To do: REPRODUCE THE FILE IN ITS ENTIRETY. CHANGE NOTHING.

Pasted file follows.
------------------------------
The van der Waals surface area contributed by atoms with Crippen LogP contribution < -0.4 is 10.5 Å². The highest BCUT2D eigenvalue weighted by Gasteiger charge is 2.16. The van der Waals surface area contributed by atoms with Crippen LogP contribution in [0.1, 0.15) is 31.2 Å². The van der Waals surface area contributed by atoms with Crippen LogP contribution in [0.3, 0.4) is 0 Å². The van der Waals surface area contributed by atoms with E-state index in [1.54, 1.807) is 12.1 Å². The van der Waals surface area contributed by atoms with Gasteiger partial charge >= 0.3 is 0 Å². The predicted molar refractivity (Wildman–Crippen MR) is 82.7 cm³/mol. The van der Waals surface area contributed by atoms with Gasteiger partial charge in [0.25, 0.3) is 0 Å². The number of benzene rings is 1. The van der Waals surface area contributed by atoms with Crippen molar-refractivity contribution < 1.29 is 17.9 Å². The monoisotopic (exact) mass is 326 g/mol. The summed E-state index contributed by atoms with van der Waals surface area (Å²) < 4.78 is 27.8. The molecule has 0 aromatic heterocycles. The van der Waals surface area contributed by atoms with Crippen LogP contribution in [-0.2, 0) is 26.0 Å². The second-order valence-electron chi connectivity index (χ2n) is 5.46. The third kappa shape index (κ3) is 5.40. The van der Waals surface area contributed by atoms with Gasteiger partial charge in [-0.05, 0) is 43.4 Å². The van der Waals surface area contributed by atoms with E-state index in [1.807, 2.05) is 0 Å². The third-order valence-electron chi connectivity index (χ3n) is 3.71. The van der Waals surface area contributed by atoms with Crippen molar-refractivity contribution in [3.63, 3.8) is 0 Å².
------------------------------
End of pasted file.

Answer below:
The van der Waals surface area contributed by atoms with Crippen LogP contribution < -0.4 is 10.5 Å². The highest BCUT2D eigenvalue weighted by Gasteiger charge is 2.16. The van der Waals surface area contributed by atoms with Crippen LogP contribution in [0.1, 0.15) is 31.2 Å². The van der Waals surface area contributed by atoms with Crippen LogP contribution in [0.3, 0.4) is 0 Å². The van der Waals surface area contributed by atoms with E-state index in [1.54, 1.807) is 12.1 Å². The van der Waals surface area contributed by atoms with Gasteiger partial charge >= 0.3 is 0 Å². The predicted molar refractivity (Wildman–Crippen MR) is 82.7 cm³/mol. The van der Waals surface area contributed by atoms with Gasteiger partial charge in [0.25, 0.3) is 0 Å². The number of benzene rings is 1. The van der Waals surface area contributed by atoms with Crippen molar-refractivity contribution < 1.29 is 17.9 Å². The monoisotopic (exact) mass is 326 g/mol. The summed E-state index contributed by atoms with van der Waals surface area (Å²) < 4.78 is 27.8. The molecule has 0 aromatic heterocycles. The van der Waals surface area contributed by atoms with Crippen LogP contribution in [-0.2, 0) is 26.0 Å². The second-order valence-electron chi connectivity index (χ2n) is 5.46. The third kappa shape index (κ3) is 5.40. The van der Waals surface area contributed by atoms with Gasteiger partial charge in [-0.05, 0) is 43.4 Å². The van der Waals surface area contributed by atoms with E-state index in [1.807, 2.05) is 0 Å². The third-order valence-electron chi connectivity index (χ3n) is 3.71. The van der Waals surface area contributed by atoms with Crippen molar-refractivity contribution in [3.63, 3.8) is 0 Å².